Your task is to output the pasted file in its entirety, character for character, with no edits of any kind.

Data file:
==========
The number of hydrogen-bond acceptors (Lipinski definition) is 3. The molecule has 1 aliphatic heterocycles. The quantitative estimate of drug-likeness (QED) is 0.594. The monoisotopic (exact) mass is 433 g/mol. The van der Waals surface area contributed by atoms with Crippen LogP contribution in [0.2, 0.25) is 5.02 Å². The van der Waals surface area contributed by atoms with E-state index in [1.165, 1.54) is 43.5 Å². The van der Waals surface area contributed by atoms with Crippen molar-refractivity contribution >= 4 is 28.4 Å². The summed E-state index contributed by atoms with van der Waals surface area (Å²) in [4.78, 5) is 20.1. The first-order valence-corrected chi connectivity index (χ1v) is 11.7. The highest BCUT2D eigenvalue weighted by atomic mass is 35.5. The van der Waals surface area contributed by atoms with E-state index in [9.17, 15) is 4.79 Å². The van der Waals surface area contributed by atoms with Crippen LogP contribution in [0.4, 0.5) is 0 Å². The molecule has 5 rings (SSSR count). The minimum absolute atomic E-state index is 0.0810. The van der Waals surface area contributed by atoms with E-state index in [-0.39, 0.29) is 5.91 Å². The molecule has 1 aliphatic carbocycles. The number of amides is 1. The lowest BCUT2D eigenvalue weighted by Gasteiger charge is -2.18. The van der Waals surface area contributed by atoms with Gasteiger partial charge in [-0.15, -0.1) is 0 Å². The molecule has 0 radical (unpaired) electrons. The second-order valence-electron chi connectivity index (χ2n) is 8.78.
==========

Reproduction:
The number of hydrogen-bond acceptors (Lipinski definition) is 3. The molecule has 1 aliphatic heterocycles. The quantitative estimate of drug-likeness (QED) is 0.594. The monoisotopic (exact) mass is 433 g/mol. The van der Waals surface area contributed by atoms with Crippen LogP contribution in [0.2, 0.25) is 5.02 Å². The van der Waals surface area contributed by atoms with E-state index in [1.165, 1.54) is 43.5 Å². The van der Waals surface area contributed by atoms with Crippen molar-refractivity contribution >= 4 is 28.4 Å². The summed E-state index contributed by atoms with van der Waals surface area (Å²) in [4.78, 5) is 20.1. The first-order valence-corrected chi connectivity index (χ1v) is 11.7. The highest BCUT2D eigenvalue weighted by atomic mass is 35.5. The van der Waals surface area contributed by atoms with E-state index in [9.17, 15) is 4.79 Å². The van der Waals surface area contributed by atoms with Crippen LogP contribution in [0.4, 0.5) is 0 Å². The molecule has 5 rings (SSSR count). The minimum absolute atomic E-state index is 0.0810. The van der Waals surface area contributed by atoms with E-state index in [-0.39, 0.29) is 5.91 Å². The molecule has 1 aliphatic carbocycles. The number of amides is 1. The lowest BCUT2D eigenvalue weighted by Gasteiger charge is -2.18. The van der Waals surface area contributed by atoms with Gasteiger partial charge in [-0.15, -0.1) is 0 Å². The molecule has 0 radical (unpaired) electrons. The second-order valence-electron chi connectivity index (χ2n) is 8.78.